Men and women: ratios, partners, and safety

This first Ounces post looks at the male and female ratios amongst thru-hikers on the Appalachian and Pacific Crest Trails as well as the likelihood of men and women partnering up for the long haul.

Simple Ratios

Gentlemen, the long trails might not be the best place to find a lady.  For the years 2013 and 2014 combined, the survey sample of 782 thru-hikers on both trails was distributed as 538 men and 244 women, a 2.2:1 male:female ratio.

graphic of Men and Women AT and PCT






When the trails were separated, there was a slightly higher male:female ratio on the AT compared to the PCT.  The 486 AT thru-hikers split as 331 men and 135 women, a 2.5:1 ratio.  The 316 PCT thru-hikers split as 207 men and 109 women, a 1.9:1 ratio.

graphic of men and women by trail






There was a 1% change with PCT ratios and a 7% change with AT ratios from 2013 – 2014.  It is unlikely that these represent meaningful trends.

Yearly Change on the AT

Yearly Change on the PCT









All 782 thru-hikers were asked whether they hiked with a dedicated partner for 75% or more of the trail’s entire length.  775 responded as follows:

 Hiked SoloHiked with a Partner

These results indicate that men and women partnered up at significantly different rates.  (Fisher Exact Probability, 2-tailed, p<0.001.  Chi-Squared p<0.001)

A man hiking either trail in 2013 or 2014 had a 34% chance of hiking with a dedicated partner.  A woman had a 49% chance of hiking with a dedicated partner.  Looking at the numbers a slightly different way using odds ratios, the odds of a woman hiking with a dedicated partner was 1.9 times more than that of a man.


The simplest explanation may be a collective perception that hiking alone as a woman on the AT or PCT is a more dangerous act than hiking alone as a man.  As a consequence, women, more than men, are encouraged to find partners by their friends and families.


Whether the long trails are, in fact, more dangerous for women than men is a question that is not definitively supported by fact.  The results of this survey suggest that the long trails might be equally dangerous (or equally safe, if your glass is half full) for men and women.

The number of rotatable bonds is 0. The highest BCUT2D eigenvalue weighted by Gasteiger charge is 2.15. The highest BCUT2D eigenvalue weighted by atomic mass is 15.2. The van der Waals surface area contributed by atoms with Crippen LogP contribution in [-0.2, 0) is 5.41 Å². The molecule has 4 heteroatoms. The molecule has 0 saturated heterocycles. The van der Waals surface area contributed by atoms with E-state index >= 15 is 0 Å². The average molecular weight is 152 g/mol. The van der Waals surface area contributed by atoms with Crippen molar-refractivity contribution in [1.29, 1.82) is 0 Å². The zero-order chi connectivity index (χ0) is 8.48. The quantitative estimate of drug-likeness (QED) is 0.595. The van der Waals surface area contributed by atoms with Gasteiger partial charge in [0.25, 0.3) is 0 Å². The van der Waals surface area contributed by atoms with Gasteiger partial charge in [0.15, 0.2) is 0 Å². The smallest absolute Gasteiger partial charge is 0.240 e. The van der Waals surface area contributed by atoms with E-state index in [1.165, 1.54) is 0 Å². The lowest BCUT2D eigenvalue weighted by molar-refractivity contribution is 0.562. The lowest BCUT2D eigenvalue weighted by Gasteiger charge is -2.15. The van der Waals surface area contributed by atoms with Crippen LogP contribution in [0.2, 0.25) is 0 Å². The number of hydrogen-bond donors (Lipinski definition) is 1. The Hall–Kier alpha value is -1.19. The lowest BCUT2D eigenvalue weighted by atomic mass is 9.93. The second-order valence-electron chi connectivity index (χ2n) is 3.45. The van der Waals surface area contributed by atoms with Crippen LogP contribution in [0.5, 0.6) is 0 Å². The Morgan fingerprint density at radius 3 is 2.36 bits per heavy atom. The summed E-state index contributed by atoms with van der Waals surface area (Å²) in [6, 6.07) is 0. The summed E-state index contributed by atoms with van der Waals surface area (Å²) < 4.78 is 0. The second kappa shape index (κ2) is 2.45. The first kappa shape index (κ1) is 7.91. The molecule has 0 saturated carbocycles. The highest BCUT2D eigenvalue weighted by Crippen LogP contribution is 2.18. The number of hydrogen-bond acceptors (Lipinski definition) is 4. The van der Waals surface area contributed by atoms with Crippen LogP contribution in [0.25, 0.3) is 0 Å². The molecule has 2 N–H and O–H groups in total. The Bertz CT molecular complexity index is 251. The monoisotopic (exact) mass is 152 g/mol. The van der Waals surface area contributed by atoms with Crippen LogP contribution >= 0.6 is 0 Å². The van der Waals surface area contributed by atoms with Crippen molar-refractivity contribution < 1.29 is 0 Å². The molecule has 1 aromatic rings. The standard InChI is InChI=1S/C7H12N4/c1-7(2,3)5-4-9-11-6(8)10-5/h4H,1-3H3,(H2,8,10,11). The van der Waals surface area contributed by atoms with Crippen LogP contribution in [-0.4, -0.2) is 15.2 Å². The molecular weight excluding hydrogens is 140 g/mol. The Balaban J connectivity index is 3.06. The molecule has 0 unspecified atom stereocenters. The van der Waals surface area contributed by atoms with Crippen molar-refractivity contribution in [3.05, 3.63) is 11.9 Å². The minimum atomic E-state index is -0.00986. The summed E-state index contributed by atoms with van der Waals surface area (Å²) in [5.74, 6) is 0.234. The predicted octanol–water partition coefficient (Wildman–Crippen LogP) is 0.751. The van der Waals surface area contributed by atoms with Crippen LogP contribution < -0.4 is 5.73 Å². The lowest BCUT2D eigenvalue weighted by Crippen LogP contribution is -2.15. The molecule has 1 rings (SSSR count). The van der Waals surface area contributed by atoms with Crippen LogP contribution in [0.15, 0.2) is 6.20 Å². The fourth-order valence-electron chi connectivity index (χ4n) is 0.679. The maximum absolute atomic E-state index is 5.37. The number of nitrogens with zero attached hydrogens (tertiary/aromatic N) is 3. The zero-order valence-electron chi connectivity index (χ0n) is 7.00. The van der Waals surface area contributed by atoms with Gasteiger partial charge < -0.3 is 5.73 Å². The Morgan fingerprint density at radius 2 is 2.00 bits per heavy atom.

Hikers were asked whether they had an experience that made them feel unsafe.  They were then asked which type of experience made them feel most unsafe and were given six options to choose from:  hitchhiking, a strange person in town, a strange person on the trail, trail conditions (weather, footing, etc), wildlife encounter, and other.

Amongst the 467 solo thru-hikers (thru-hikers who hiked less than 25% of the trail with a dedicated partner), 233 (50%) reported having an unsafe experience.  There was no difference between men and women in reporting an unsafe experience.  (Chi-Square p = 0.938). 

 Unsafe Experience = noUnsafe Experience = yes
Solo Hiker Women6160
Solo Hiker Men173173


Men and women did, however, differ in the type of experience they perceived as most dangerous.  (Chi-square p = 0.017)

 Women (%)Men (%)
Trail Conditions22 (37%)89 (51%)
Wildlife Encounter3 (5%)24 (14%)
Strange Person on the Trail23 (38%)39 (22%)
Strange Person in Town9 (15%)6 (4%)
Hitchhiking2 (3%)6 (4%)
Other1 (2%)9 (5%)


Proportionately, more solo women than solo men reported their most unsafe experience as being a strange person on the trail, strange person in town, hitchhiking, and other.

Using these numbers, the predicted likelihood of having a certain type of experience rated as the most unsafe experience for solo men and solo women can be determined.  (Ordered probit ß = .422, p = 0.008)